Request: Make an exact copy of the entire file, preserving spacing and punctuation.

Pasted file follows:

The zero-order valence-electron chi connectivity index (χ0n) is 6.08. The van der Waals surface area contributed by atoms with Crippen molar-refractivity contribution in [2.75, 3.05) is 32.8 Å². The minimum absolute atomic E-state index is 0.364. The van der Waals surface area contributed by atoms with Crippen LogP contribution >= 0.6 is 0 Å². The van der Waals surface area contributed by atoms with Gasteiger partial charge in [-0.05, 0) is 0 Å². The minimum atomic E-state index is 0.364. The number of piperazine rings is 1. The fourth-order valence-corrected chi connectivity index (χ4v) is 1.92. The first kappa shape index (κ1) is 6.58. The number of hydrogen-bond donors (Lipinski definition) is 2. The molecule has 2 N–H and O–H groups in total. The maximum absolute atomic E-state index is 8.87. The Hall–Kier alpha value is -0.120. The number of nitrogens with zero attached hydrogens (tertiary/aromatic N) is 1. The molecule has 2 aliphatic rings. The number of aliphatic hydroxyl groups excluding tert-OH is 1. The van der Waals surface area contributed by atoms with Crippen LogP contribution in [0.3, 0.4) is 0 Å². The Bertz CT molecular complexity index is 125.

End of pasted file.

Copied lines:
The zero-order valence-electron chi connectivity index (χ0n) is 6.08. The van der Waals surface area contributed by atoms with Crippen molar-refractivity contribution in [2.75, 3.05) is 32.8 Å². The minimum absolute atomic E-state index is 0.364. The van der Waals surface area contributed by atoms with Crippen LogP contribution >= 0.6 is 0 Å². The van der Waals surface area contributed by atoms with Gasteiger partial charge in [-0.05, 0) is 0 Å². The minimum atomic E-state index is 0.364. The number of piperazine rings is 1. The fourth-order valence-corrected chi connectivity index (χ4v) is 1.92. The first kappa shape index (κ1) is 6.58. The number of hydrogen-bond donors (Lipinski definition) is 2. The molecule has 2 N–H and O–H groups in total. The maximum absolute atomic E-state index is 8.87. The Hall–Kier alpha value is -0.120. The number of nitrogens with zero attached hydrogens (tertiary/aromatic N) is 1. The molecule has 2 aliphatic rings. The number of aliphatic hydroxyl groups excluding tert-OH is 1. The van der Waals surface area contributed by atoms with Crippen LogP contribution in [0.3, 0.4) is 0 Å². The Bertz CT molecular complexity index is 125.